Dropkick Murphys, a high-energy raucous, Celtic punk band out of Quincy, MA (just outside Boston) touted their most recent tour, This Machine…Theater Tour, as acoustic. And while the concert traded in the mosh pit for seats for the audience (of which none of the fans sat in as soon as DKM took the stage), it did not trade in an ounce of energy. As for acoustic? Well, sort of, but with an electric guitar or two in the mix. The night was a tad more stripped-down version of Dropkick Murphys fans expect to see in concert but not by much.
What was different was the origin of many of the songs and the overall theme of the night. The stage was filled with candles. a large cross, a statue of Mary, skulls with roses (we guess it’s a symbol of the eternal struggle between good and darkness), and a prominent, framed photo of Woody Guthrie. Missing was lead vocalist Al Barr, who has been documented as taking time away from touring to take care of some family matters.
Their entire show at The Factory in the St. Louis suburb of Chesterfield on Nov. 19 felt as though the whole room had been taken to church and lead vocalist Ken Casey gave a 100-plus minute fire and brimstone sermon mixed with rousing stories and music about strife and struggles and how to protest against “the man” (the one percent/big business etc.). The band performed eight of the 10 songs on their September 30, 2022, released the acoustic album This Machine Still Kills Fascists. The timely album is comprised of unused lyrics and words by anti-fascist folk singer/songwriter Woody Guthrie that the band painstakingly and lovingly put together.
In an October Rolling Stone interview about the new album, Casey remarked, “‘If I dropped these lyrics in front of you, you’d go, ‘Oh, what band wrote this last week? It goes to show the world is cyclical and what goes around, unfortunately, sometimes comes around. And it’s coming back around again … How can you take a working-class person and turn them into someone who would argue on behalf of the ultra-rich, over standing shoulder to shoulder with their fellow worker? But that’s what the people in power and wealth always wanted to do: Divide. Their biggest fear is the voice of the people and the voice of the worker united. This time, Casey selected lyrics that, despite being written 80 or so years ago [by Woody Guthrie], were especially resonant in today’s moment, a time when democracy is imperiled, the wealth gap is widening, and fascism is having a resurgence.”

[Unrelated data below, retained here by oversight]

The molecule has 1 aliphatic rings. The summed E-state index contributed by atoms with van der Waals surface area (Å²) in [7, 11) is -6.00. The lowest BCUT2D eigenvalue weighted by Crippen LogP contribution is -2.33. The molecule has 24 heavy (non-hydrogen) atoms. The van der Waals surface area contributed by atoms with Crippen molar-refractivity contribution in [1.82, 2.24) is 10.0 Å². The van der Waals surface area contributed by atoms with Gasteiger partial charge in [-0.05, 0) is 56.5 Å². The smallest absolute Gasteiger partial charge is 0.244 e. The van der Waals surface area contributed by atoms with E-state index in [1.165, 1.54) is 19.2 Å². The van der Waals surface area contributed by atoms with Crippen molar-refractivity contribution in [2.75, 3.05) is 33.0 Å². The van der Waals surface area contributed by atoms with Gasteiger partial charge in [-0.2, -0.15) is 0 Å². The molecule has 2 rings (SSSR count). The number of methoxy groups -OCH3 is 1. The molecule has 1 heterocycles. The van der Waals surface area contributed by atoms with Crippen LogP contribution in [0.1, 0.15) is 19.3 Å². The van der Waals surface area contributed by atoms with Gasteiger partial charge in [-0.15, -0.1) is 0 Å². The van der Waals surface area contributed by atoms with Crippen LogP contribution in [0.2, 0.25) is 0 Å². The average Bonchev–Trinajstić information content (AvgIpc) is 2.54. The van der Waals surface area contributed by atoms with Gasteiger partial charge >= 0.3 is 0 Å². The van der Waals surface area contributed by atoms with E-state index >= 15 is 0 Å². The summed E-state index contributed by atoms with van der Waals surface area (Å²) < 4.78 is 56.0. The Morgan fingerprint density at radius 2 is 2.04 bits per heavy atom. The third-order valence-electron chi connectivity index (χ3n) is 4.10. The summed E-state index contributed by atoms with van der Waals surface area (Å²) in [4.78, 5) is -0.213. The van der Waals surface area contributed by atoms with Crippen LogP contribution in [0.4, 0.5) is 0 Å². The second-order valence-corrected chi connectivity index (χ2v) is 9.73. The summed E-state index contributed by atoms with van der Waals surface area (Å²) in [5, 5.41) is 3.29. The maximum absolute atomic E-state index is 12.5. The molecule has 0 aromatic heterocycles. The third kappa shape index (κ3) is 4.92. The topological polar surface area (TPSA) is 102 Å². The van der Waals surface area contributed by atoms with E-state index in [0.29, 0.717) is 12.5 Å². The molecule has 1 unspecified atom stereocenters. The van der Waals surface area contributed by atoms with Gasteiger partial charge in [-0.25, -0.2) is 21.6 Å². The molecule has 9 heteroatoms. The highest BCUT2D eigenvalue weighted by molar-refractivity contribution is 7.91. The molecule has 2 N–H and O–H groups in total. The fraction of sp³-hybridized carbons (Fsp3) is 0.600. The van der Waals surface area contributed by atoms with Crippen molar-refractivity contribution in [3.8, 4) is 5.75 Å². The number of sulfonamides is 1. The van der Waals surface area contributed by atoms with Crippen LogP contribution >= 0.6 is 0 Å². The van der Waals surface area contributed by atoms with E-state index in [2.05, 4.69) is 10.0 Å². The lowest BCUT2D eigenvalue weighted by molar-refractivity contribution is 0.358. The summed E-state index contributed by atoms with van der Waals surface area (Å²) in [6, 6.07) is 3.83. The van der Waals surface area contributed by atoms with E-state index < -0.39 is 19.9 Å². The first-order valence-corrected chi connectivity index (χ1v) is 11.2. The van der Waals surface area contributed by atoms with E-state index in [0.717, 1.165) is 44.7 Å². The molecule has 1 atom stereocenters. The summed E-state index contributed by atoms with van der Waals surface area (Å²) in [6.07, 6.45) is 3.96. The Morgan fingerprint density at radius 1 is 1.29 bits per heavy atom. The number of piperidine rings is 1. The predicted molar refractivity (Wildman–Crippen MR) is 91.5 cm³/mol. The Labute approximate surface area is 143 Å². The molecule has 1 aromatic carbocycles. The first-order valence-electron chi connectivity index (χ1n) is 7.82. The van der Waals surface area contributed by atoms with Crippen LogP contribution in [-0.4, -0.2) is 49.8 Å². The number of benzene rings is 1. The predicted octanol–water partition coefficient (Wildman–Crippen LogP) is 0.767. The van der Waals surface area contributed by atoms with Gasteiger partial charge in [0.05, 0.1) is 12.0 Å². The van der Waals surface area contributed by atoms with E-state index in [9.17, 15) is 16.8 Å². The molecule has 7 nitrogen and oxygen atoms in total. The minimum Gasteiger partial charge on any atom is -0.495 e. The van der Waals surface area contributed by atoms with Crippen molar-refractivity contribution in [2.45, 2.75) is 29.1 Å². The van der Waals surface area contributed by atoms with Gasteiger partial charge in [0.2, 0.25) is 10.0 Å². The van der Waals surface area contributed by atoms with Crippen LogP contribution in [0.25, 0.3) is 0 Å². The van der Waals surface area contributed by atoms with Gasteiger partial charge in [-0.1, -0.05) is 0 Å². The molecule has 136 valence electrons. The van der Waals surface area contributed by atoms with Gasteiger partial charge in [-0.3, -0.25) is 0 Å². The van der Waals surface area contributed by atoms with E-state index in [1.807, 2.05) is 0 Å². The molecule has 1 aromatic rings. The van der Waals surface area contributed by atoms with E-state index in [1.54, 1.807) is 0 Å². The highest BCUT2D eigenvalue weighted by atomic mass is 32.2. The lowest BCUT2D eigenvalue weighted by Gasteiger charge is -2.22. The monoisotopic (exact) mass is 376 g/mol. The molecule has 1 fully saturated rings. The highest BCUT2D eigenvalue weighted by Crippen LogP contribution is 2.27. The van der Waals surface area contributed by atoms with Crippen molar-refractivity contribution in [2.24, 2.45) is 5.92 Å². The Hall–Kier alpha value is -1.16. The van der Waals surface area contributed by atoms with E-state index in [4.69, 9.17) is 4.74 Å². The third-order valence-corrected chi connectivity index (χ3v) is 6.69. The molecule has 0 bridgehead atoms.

Unfortunately, this not-to-be-missed tour lasted only one month and was seen in only 22 cities with St. Louis being the second to last night. This writer hopes they’ll resurrect the tour so thousands of others, including many new fans, will be mesmerized by the energy and the messages shared throughout.
Songs included “Take ’Em Down,” “Cadillac, Cadillac,” a cover of Pete Seeger’s “We Shall Overcome” (at the suggestion of Casey’s mom “you gotta listen to mom”), “Worker’s Song,” “Rose Tattoo,” and “I’m Shipping Up to Boston.”
This Machine Still Kills Fascists DKM band members are: Ken Casey (lead vocals), Tim Brennan (guitars, tin whistle, accordion, piano, vocals), Jeff DaRosa (guitars, banjo, mandolin, vocals), Matt Kelly (drums, percussion, and vocals), James Lynch (guitars and vocals), and Kevin Rheault (bass).
No stranger to DKM fans, Boston-based Jesse Ahern kicked the night off at 7:15 p.m. to a growing crowd with 30 minutes of mostly just him bringing his own mix of Americana, folk, rock, and rockabilly, a bit reminiscent of a calmer but still gruff The Pogues, to the stage. Ahern kept the crowd engaged with several stories including one that he also turns wrenches to make extra money when he’s not performing.
He tossed his new album and a t-shirt into the audience and said more than once, “I loves you all and there’s nothing you can do about it.”
On “I Drive a Truck,” several people from backstage joined him and played various instruments. He joked that he’d tried to get people on stage with him the entire tour to no avail until tonight. The second opener, Jaime Wyatt, also joined him on stage for “The Older I Get” and in another surprise, Ken Casey, donning a blue tracksuit, joined them both toward the end of that song.
In the second slot of the night, the now Nashville-based Jaime Wyatt played her outlaw country music for about 35-minutes. She peppered in several stories about her past and how thrilled she was to be on the tour and that “everything about this tour has been fun.”
She felt she fit right in being “from a big Irish-Catholic family.” Her songs are deeply personal and reflect her rocky road of crime, addiction, depression, and recovery. From “Rattlesnake Girl” to “Fugitive,” Wyatt said, “I tried not to have any filter with [my] songs.”
See more photos from the night: https://bit.ly/DKM22cz
ICMY, more photos from the night: https://bit.ly/DKM22cz
In my work life, I help nonprofits and small businesses with media and public relations. In my what I love to do life, you can typically find me photographing either wild horses or concerts.